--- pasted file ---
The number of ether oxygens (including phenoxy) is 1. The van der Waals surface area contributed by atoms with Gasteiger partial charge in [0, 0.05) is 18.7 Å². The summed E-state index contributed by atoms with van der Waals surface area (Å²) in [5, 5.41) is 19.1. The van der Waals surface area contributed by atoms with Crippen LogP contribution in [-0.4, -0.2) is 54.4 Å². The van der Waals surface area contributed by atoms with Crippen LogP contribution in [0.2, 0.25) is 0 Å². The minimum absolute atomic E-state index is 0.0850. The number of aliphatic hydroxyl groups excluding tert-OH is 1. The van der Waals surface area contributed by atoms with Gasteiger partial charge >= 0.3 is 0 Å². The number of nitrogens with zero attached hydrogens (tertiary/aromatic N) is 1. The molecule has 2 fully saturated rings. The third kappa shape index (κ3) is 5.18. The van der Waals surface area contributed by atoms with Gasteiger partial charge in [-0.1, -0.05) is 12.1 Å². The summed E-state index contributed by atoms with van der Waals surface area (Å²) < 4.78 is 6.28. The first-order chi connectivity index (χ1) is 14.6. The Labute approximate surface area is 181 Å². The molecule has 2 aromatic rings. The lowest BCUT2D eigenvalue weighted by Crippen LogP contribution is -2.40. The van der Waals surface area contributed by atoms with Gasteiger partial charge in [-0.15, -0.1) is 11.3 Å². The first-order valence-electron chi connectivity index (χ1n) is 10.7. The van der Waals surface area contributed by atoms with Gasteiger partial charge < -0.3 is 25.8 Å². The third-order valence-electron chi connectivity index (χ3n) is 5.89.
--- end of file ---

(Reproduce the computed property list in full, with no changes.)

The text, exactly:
The number of ether oxygens (including phenoxy) is 1. The van der Waals surface area contributed by atoms with Gasteiger partial charge in [0, 0.05) is 18.7 Å². The summed E-state index contributed by atoms with van der Waals surface area (Å²) in [5, 5.41) is 19.1. The van der Waals surface area contributed by atoms with Crippen LogP contribution in [-0.4, -0.2) is 54.4 Å². The van der Waals surface area contributed by atoms with Crippen LogP contribution in [0.2, 0.25) is 0 Å². The minimum absolute atomic E-state index is 0.0850. The number of aliphatic hydroxyl groups excluding tert-OH is 1. The van der Waals surface area contributed by atoms with Gasteiger partial charge >= 0.3 is 0 Å². The number of nitrogens with zero attached hydrogens (tertiary/aromatic N) is 1. The molecule has 2 fully saturated rings. The third kappa shape index (κ3) is 5.18. The van der Waals surface area contributed by atoms with Gasteiger partial charge in [-0.1, -0.05) is 12.1 Å². The summed E-state index contributed by atoms with van der Waals surface area (Å²) < 4.78 is 6.28. The first-order chi connectivity index (χ1) is 14.6. The Labute approximate surface area is 181 Å². The molecule has 2 aromatic rings. The lowest BCUT2D eigenvalue weighted by Crippen LogP contribution is -2.40. The van der Waals surface area contributed by atoms with Gasteiger partial charge in [-0.15, -0.1) is 11.3 Å². The first-order valence-electron chi connectivity index (χ1n) is 10.7. The van der Waals surface area contributed by atoms with Gasteiger partial charge < -0.3 is 25.8 Å². The third-order valence-electron chi connectivity index (χ3n) is 5.89.